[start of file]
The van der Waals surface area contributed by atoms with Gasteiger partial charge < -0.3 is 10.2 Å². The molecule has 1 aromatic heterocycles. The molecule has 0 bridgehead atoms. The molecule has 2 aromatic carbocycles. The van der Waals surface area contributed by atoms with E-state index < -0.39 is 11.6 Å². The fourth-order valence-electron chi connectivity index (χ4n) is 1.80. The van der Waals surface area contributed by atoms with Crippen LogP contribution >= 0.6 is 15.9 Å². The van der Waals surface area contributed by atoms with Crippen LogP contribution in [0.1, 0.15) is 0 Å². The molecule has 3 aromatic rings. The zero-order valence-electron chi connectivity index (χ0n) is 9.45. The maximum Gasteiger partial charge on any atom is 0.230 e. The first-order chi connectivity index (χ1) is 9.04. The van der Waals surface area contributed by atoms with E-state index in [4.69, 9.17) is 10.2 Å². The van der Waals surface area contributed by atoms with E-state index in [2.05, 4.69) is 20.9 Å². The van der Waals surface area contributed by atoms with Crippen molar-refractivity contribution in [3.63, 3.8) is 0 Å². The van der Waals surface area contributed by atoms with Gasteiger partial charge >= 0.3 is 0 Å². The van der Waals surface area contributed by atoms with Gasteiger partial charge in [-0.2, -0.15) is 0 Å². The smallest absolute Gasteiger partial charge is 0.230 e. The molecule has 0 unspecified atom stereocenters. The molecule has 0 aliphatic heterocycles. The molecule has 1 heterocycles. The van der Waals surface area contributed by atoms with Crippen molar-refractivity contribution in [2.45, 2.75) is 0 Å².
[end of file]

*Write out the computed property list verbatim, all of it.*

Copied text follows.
The van der Waals surface area contributed by atoms with Gasteiger partial charge < -0.3 is 10.2 Å². The molecule has 1 aromatic heterocycles. The molecule has 0 bridgehead atoms. The molecule has 2 aromatic carbocycles. The van der Waals surface area contributed by atoms with E-state index < -0.39 is 11.6 Å². The fourth-order valence-electron chi connectivity index (χ4n) is 1.80. The van der Waals surface area contributed by atoms with Crippen LogP contribution >= 0.6 is 15.9 Å². The van der Waals surface area contributed by atoms with Crippen LogP contribution in [0.1, 0.15) is 0 Å². The molecule has 3 aromatic rings. The zero-order valence-electron chi connectivity index (χ0n) is 9.45. The maximum Gasteiger partial charge on any atom is 0.230 e. The first-order chi connectivity index (χ1) is 9.04. The van der Waals surface area contributed by atoms with E-state index in [4.69, 9.17) is 10.2 Å². The van der Waals surface area contributed by atoms with E-state index in [2.05, 4.69) is 20.9 Å². The van der Waals surface area contributed by atoms with Crippen molar-refractivity contribution in [3.63, 3.8) is 0 Å². The van der Waals surface area contributed by atoms with Gasteiger partial charge >= 0.3 is 0 Å². The van der Waals surface area contributed by atoms with Gasteiger partial charge in [-0.2, -0.15) is 0 Å². The smallest absolute Gasteiger partial charge is 0.230 e. The molecule has 0 unspecified atom stereocenters. The molecule has 0 aliphatic heterocycles. The molecule has 1 heterocycles. The van der Waals surface area contributed by atoms with Crippen molar-refractivity contribution in [2.45, 2.75) is 0 Å².